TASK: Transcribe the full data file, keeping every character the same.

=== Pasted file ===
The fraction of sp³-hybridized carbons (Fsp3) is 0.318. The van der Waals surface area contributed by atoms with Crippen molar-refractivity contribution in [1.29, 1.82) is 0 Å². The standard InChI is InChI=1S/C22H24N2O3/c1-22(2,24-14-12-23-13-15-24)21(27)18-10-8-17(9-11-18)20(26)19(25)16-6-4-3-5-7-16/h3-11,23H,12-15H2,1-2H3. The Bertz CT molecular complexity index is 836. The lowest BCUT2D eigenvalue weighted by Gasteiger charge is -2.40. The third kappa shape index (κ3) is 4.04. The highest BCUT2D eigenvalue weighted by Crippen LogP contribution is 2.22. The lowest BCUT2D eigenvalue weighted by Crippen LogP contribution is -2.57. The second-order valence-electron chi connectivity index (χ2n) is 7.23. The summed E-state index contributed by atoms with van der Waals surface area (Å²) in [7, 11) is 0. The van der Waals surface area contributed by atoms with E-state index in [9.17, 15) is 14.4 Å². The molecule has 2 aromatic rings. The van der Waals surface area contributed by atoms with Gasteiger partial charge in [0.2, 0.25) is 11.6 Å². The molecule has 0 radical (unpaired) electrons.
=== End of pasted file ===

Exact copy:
The fraction of sp³-hybridized carbons (Fsp3) is 0.318. The van der Waals surface area contributed by atoms with Crippen molar-refractivity contribution in [1.29, 1.82) is 0 Å². The standard InChI is InChI=1S/C22H24N2O3/c1-22(2,24-14-12-23-13-15-24)21(27)18-10-8-17(9-11-18)20(26)19(25)16-6-4-3-5-7-16/h3-11,23H,12-15H2,1-2H3. The Bertz CT molecular complexity index is 836. The lowest BCUT2D eigenvalue weighted by Gasteiger charge is -2.40. The third kappa shape index (κ3) is 4.04. The highest BCUT2D eigenvalue weighted by Crippen LogP contribution is 2.22. The lowest BCUT2D eigenvalue weighted by Crippen LogP contribution is -2.57. The second-order valence-electron chi connectivity index (χ2n) is 7.23. The summed E-state index contributed by atoms with van der Waals surface area (Å²) in [7, 11) is 0. The van der Waals surface area contributed by atoms with E-state index in [9.17, 15) is 14.4 Å². The molecule has 2 aromatic rings. The van der Waals surface area contributed by atoms with Gasteiger partial charge in [0.2, 0.25) is 11.6 Å². The molecule has 0 radical (unpaired) electrons.